Skip to main content

Microbial Metagenome Profiling Using Amplicon Length Heterogeneity-Polymerase Chain Reaction Proves More Effective Than Elemental Analysis in Discriminating Soil Specimens

Buy Article:

$51.00 plus tax (Refund Policy)



The combination of soil's ubiquity and its intrinsic abiotic and biotic information can contribute greatly to the forensic field. Although there are physical and chemical characterization methods of soil comparison for forensic purposes, these require a level of expertise not always encountered in crime laboratories. We hypothesized that soil microbial community profiling could be used to discriminate between soil types by providing biological fingerprints that confer uniqueness. Three of the six Miami-Dade soil types were randomly selected and sampled. We compared the microbial metagenome profiles generated using amplicon length heterogeneity-polymerase chain reaction analysis of the 16S rRNA genes with inductively coupled plasma optical emission spectroscopy analysis of 13 elements (Al, B, Ca, Cu, Fe, K, Mg, Mn, Na, P, S, Si, and Zn) that are commonly encountered in soils. Bray–Curtis similarity index and analysis of similarity were performed on all data to establish differences within sites, among sites, and across two seasons. These data matrices were used to group samples that shared similar community patterns using nonmetric multidimensional scaling analysis. We concluded that while chemical characterization could provide some differentiation between soils, microbial metagenome profiling was better able to discriminate between the soil types and had a high degree of reproducibility, therefore proving to be a potential tool for forensic soil comparisons.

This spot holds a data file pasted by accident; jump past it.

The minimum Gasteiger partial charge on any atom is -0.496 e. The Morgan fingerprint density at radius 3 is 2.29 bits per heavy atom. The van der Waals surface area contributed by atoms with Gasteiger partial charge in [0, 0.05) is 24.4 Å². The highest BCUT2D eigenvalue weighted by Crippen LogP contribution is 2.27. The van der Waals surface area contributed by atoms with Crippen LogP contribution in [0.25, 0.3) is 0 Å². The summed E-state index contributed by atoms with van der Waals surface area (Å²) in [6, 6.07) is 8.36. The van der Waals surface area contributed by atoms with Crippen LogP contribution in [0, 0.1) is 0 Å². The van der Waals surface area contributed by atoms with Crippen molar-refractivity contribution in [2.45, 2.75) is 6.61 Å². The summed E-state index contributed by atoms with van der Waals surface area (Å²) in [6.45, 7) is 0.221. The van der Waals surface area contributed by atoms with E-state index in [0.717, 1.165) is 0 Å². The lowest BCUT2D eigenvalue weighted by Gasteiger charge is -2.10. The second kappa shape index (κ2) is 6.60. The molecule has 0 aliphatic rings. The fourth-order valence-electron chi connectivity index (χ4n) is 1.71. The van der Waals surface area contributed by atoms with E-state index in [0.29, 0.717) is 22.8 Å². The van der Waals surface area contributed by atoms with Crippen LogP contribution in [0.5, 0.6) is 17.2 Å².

Keywords: amplicon length heterogeneity (ALH); elemental analysis; forensic science; inductively coupled plasma optical emission spectroscopy; microbial forensics; microbial profiling; soil forensics; soil metagenome

Document Type: Research Article


Affiliations: 1: International Forensic Research Institute, Florida International University, 11200 SW 8th Street, Miami, FL 33199. 2: USDA Agricultural Research Service, Northwest Irrigation and Soils Research Laboratory, 3793 N 3600 E, Kimberly, ID 83341. 3: Department of Biological Sciences, Florida International University, 11200 SW 8th Street, Miami, FL 33199.

Publication date: November 1, 2006


Access Key

Free Content
Free content
New Content
New content
Open Access Content
Open access content
Subscribed Content
Subscribed content
Free Trial Content
Free trial content
Cookie Policy
Cookie Policy
ingentaconnect website makes use of cookies so as to keep track of data that you have filled in. I am Happy with this Find out more
Real Time Web Analytics